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Outcome: Biden 306 EV (D+1.2% from toss-up), Senate 50 D (D+1.0%)
Nov 3 polls: Biden 342 EV (D+5.3%), Senate 50-55 D (D+3.9%), House control D+4.6%
Moneyball states: President AZ NE-2 NV, Senate MT ME AK, Legislatures KS TX NC

Factchecking Nate Silver

October 5th, 2014, 4:39pm by Sam Wang

In response to the post below, Nate Silver wrote a longer piece for Political Wire.

I am traveling, and will reply soon. You’ll want to read it. Check back soon!

Tags: 2014 Election · Meta-analysis · Senate

9 Comments so far ↓

  • Randall

    Two new major polls with massive samples of likely voters out today show the Democrat leading in both IOWA and COLORADO. In other news, Nate Silver complains.

    • 538 Refugee

      Uh-oh. Heading back to “outlier”. Expect more incoming and put on the flak jackets.

  • Alan Koczela

    Dr. Wang,

    Better get a suit and call the folks. My psychic powers tell me that Nat and you will be on TV soon. This “blood feud” is prime for the Sunday snooze-shows. Twitters afire! (On fire, again!?! You’d think they would’ve installed sprinklers or lined it with asbestos by now.) Please calmly do what you’ve been doing and let the chips fall where they may. You have a wonderful model with a good track record. Just laugh and enjoy the fireworks.

  • Kevin

    Present estimated chance of Republican control: PEC 48%; 538 58%. In fact, the difference between the models is narrower, because this doesn’t account for the fact that Silver scores 25% of the instances in which Orman decides in the R column.

    This is starting to remind me of Hillary versus Barack: the more narrow the difference, the more intense the disagreement!

  • Davey

    Dr. Wang,

    Perhaps once the election is over and you’ve returned to teaching tomorrow’s neuroscientists and Mr. Silver has returned to finding America’s best burrito, it would be interesting to hear your thoughts on how we can use the 2014 results to assess the better model.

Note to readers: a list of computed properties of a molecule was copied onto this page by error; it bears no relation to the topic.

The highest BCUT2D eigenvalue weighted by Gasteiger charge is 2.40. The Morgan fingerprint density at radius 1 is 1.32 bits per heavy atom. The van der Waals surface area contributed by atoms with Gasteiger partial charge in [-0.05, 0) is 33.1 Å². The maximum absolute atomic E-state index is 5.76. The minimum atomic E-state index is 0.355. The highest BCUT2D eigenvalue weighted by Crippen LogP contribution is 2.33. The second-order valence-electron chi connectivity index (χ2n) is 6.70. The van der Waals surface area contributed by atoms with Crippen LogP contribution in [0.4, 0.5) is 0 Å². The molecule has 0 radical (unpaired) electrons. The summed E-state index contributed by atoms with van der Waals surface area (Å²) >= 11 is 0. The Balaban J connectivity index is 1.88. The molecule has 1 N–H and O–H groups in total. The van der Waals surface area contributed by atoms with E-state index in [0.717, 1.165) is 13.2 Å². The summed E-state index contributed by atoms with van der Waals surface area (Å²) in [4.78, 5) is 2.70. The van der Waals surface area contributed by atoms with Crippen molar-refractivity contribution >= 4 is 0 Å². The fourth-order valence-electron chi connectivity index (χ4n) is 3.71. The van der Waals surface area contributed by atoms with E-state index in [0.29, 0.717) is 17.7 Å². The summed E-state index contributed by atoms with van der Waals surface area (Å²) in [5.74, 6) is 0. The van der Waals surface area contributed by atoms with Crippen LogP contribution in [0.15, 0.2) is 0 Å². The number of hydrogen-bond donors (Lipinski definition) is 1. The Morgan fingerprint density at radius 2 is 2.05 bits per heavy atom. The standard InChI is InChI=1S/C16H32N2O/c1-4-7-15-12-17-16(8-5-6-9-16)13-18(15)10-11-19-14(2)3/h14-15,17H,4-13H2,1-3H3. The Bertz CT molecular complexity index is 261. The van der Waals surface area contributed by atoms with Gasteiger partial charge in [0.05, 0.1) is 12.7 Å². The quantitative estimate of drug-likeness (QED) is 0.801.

In other words, if we hit Election Day and you determine a 60% chance Dems retain the Senate while other sites say they have a 45% chance, does Dems winning or losing tell us anything about the model? Clearly, if one site was predicting a 90% chance of a win and another was saying 10%, election outcomes would give credence to one model over another. But although Mr. Silver has has A LOT to say about your figures, I’m not really clear that if one weatherman predicted a 55% chance of rain and another a 65% chance we would laud or condemn either regardless of whether it rains tomorrow or not.

    No…I’m not asking for more analysis of PEC vs 538 specifically, but it would be interesting to hear thoughts about what makes a model particularly good or bad when they’re all within a very close range.

    In the meantime, thanks for your work!

    • Sam Wang

      I am in agreement with your intuition, and that it’s an interesting question.

      From a mathematical point of view, the topline outcome (i.e. who’s in charge of the Senate) is unlikely to distinguish between NYT, 538, WaPo, or PEC calculations. Other options would include comparisons of individual races including exact medians, Brier-index analysis (which is kinda like what you’re driving at), and predictions made months out. Lots to say on this topic.

  • Always Randy

    My read on Nate Silver is that ESPN expects a lot from him. And because of all the money they have spent, he has to deliver. But not deliver accuracy in his predictions but rather deliver a strong advertiser base. ESPN by its very nature is more male and more Republican and old. If Nate knew 3 months ago that the Dems would win the 2014’s –and said so–he would have lost a huge advertising base because they don’t want to hear bad news. Witness the hangers on to Karl Rove on the evening of the 2012 election. I think Sam Wang’s obligations don’t hold him to a skewed result because of money.

  • A New Jersey Farmer

    In the competitive states, the polls still have razor-thin outcomes and most candidates are polling under 50%. Silver seems to be sure about his model, or at least dismissive of PEC. I’m not sure how he gets away with that.

  • Amitabh Lath

    During the presidential elections you had a calculation that showed the results if the polling had an X% bias in either direction (X = 1 or 2, I don’t recall). Could this be resurrected?

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